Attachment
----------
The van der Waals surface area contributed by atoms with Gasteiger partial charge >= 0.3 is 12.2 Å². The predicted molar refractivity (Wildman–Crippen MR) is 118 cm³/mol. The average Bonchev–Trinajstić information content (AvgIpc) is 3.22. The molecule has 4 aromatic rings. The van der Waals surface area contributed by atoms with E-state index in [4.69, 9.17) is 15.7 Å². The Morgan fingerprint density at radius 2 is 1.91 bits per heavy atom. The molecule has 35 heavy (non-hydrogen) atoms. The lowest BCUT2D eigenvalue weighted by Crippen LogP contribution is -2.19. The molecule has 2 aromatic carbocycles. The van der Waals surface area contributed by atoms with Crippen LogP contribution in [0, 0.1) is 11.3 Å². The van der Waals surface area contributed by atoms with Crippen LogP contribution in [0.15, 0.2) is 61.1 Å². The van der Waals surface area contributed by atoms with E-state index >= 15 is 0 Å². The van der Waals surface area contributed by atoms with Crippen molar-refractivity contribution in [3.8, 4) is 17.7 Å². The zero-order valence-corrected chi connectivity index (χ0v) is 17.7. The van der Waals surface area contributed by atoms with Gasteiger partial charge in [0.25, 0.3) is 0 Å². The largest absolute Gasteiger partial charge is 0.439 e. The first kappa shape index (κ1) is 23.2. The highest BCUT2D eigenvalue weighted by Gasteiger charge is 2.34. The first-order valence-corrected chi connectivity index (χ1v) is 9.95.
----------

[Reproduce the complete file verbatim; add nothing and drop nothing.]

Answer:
The van der Waals surface area contributed by atoms with Gasteiger partial charge >= 0.3 is 12.2 Å². The predicted molar refractivity (Wildman–Crippen MR) is 118 cm³/mol. The average Bonchev–Trinajstić information content (AvgIpc) is 3.22. The molecule has 4 aromatic rings. The van der Waals surface area contributed by atoms with E-state index in [4.69, 9.17) is 15.7 Å². The Morgan fingerprint density at radius 2 is 1.91 bits per heavy atom. The molecule has 35 heavy (non-hydrogen) atoms. The lowest BCUT2D eigenvalue weighted by Crippen LogP contribution is -2.19. The molecule has 2 aromatic carbocycles. The van der Waals surface area contributed by atoms with Crippen LogP contribution in [0, 0.1) is 11.3 Å². The van der Waals surface area contributed by atoms with Crippen LogP contribution in [0.15, 0.2) is 61.1 Å². The van der Waals surface area contributed by atoms with E-state index >= 15 is 0 Å². The van der Waals surface area contributed by atoms with Crippen molar-refractivity contribution in [3.8, 4) is 17.7 Å². The zero-order valence-corrected chi connectivity index (χ0v) is 17.7. The van der Waals surface area contributed by atoms with Gasteiger partial charge in [0.25, 0.3) is 0 Å². The largest absolute Gasteiger partial charge is 0.439 e. The first kappa shape index (κ1) is 23.2. The highest BCUT2D eigenvalue weighted by Gasteiger charge is 2.34. The first-order valence-corrected chi connectivity index (χ1v) is 9.95.